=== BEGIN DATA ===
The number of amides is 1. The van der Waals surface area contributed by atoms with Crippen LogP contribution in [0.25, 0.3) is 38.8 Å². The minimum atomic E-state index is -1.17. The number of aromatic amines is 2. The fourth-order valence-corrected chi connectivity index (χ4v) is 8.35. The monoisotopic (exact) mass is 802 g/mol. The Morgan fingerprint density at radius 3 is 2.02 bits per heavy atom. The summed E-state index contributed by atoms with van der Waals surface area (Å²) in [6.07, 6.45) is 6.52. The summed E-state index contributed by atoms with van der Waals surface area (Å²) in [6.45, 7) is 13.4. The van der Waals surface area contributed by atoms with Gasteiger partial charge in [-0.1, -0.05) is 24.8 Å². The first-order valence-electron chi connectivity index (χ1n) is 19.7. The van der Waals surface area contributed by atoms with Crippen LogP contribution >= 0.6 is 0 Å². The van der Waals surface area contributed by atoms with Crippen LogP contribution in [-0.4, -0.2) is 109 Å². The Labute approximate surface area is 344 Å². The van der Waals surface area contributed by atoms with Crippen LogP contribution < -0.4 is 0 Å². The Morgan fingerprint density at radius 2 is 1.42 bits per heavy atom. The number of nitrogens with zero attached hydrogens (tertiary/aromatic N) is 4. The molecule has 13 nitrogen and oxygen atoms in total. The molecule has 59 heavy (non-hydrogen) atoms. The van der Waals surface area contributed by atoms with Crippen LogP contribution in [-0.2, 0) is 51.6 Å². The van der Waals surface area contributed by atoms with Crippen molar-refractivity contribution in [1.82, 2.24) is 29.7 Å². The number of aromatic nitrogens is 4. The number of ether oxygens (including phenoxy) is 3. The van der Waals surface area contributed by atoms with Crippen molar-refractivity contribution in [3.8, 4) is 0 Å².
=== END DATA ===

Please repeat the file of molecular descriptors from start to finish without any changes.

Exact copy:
The number of amides is 1. The van der Waals surface area contributed by atoms with Crippen LogP contribution in [0.25, 0.3) is 38.8 Å². The minimum atomic E-state index is -1.17. The number of aromatic amines is 2. The fourth-order valence-corrected chi connectivity index (χ4v) is 8.35. The monoisotopic (exact) mass is 802 g/mol. The Morgan fingerprint density at radius 3 is 2.02 bits per heavy atom. The summed E-state index contributed by atoms with van der Waals surface area (Å²) in [6.07, 6.45) is 6.52. The summed E-state index contributed by atoms with van der Waals surface area (Å²) in [6.45, 7) is 13.4. The van der Waals surface area contributed by atoms with Gasteiger partial charge in [-0.1, -0.05) is 24.8 Å². The first-order valence-electron chi connectivity index (χ1n) is 19.7. The van der Waals surface area contributed by atoms with Crippen LogP contribution >= 0.6 is 0 Å². The van der Waals surface area contributed by atoms with Crippen LogP contribution in [-0.4, -0.2) is 109 Å². The Labute approximate surface area is 344 Å². The van der Waals surface area contributed by atoms with Crippen LogP contribution < -0.4 is 0 Å². The Morgan fingerprint density at radius 2 is 1.42 bits per heavy atom. The number of nitrogens with zero attached hydrogens (tertiary/aromatic N) is 4. The molecule has 13 nitrogen and oxygen atoms in total. The molecule has 59 heavy (non-hydrogen) atoms. The van der Waals surface area contributed by atoms with Crippen LogP contribution in [-0.2, 0) is 51.6 Å². The van der Waals surface area contributed by atoms with Crippen molar-refractivity contribution in [1.82, 2.24) is 29.7 Å². The number of aromatic nitrogens is 4. The number of ether oxygens (including phenoxy) is 3. The van der Waals surface area contributed by atoms with Crippen molar-refractivity contribution in [3.8, 4) is 0 Å².